The organization reports that Canada will need 182,000 ICT workers by 2019, and an additional 36,000 on top of that by 2020. While Canada isn’t alone in feeling this skills shortage, the government has to take the steps necessary to push Canada forward as a leader in the global digital economy, ITAC said.
“Canada has the potential to be a leader in the global digital economy but we need to address the skills gap that will hamper growth,” ITAC president and CEO Robert Watson said in a statement to ITBusiness.ca.
ITAC’s report, “ITAC on Talent,” is the fourth and final in a series outlining how the Canadian government can best pursue the six-pillar “innovation agenda” that Minister of Innovation, Science, and Economic Development Navdeep Bainsrevealed earlier this year.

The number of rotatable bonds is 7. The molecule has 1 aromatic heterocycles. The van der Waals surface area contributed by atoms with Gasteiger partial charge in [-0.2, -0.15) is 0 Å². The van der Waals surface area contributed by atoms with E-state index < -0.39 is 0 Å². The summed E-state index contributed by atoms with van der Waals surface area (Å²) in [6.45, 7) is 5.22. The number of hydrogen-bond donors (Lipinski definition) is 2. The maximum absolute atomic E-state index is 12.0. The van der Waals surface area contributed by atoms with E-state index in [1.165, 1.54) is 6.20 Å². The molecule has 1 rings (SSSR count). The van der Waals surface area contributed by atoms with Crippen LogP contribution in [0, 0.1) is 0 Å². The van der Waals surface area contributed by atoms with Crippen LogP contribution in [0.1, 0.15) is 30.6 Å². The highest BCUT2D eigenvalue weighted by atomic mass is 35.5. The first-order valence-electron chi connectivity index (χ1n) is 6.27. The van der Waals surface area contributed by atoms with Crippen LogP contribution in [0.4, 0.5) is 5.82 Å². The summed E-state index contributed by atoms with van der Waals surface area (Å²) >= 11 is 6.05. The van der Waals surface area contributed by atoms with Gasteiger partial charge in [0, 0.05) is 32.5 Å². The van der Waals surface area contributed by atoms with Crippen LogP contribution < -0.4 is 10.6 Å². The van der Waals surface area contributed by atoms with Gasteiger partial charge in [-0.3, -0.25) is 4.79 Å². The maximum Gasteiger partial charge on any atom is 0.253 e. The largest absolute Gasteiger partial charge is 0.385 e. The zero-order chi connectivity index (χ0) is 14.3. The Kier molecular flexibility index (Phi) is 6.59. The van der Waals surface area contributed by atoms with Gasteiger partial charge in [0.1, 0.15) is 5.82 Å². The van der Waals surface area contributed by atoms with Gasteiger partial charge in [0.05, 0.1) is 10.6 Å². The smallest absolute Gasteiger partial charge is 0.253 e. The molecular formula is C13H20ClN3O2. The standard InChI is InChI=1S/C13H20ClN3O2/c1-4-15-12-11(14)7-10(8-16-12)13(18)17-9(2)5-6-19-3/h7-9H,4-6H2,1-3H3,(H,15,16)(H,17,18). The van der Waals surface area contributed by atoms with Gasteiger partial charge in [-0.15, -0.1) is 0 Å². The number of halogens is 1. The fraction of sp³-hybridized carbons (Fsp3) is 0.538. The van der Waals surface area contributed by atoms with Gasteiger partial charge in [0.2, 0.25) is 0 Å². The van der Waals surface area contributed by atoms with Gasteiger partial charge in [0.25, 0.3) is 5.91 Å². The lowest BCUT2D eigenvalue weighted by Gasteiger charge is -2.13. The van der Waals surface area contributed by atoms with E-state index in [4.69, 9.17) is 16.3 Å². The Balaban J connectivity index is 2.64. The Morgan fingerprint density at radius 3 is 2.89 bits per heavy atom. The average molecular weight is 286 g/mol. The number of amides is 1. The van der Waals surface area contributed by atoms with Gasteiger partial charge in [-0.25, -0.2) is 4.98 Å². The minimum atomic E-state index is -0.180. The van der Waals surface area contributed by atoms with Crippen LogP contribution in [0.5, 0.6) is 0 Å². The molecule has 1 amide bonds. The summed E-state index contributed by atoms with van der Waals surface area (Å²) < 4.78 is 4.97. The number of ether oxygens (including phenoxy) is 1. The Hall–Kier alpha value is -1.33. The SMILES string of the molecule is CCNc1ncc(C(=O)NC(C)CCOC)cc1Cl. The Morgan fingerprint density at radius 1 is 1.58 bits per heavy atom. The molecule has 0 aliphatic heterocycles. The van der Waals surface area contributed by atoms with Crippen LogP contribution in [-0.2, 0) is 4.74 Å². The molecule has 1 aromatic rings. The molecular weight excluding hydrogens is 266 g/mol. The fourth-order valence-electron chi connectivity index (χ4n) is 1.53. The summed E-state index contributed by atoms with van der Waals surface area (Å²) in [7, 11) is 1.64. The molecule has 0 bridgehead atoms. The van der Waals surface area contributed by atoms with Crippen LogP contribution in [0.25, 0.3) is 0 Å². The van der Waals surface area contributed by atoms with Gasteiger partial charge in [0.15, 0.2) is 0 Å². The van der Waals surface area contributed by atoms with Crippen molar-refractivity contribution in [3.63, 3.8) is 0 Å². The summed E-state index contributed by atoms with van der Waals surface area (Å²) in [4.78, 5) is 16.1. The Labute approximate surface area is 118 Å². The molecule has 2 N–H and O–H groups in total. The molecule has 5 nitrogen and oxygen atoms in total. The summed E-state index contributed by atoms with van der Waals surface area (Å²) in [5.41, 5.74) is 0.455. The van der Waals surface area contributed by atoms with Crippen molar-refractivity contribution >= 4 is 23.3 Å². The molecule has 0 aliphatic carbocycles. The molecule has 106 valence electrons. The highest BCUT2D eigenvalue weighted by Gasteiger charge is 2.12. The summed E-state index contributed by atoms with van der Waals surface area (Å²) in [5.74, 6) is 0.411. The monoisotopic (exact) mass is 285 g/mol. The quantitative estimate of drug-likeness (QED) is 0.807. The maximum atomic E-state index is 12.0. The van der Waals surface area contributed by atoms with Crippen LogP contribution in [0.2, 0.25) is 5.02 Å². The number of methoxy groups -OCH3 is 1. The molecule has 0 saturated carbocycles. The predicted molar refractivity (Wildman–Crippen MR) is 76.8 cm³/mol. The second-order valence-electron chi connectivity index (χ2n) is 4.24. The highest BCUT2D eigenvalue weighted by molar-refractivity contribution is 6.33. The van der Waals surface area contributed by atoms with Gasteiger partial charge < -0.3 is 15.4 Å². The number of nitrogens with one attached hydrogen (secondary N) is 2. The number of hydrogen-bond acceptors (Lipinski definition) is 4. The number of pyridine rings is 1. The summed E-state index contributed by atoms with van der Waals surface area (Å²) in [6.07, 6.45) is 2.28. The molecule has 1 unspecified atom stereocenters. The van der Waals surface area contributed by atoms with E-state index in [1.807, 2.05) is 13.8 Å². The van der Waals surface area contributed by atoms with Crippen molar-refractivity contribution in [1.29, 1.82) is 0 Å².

Investing in women
On the Canadian front, ITAC recommends that the ICT sector shine its spotlight on two underlit demographics in particular: women and youth.
ITAC reports that women continue to be severely underrepresented within Canada’s ICT sector, with the level of engagement of women in ICT hovering around 25 per cent for the last 10 years, despite research showing that gender equality has only ever been good for business. Diversity in leadership roles has led to an increase of organizational effectiveness, for instance, the report’s authors noted.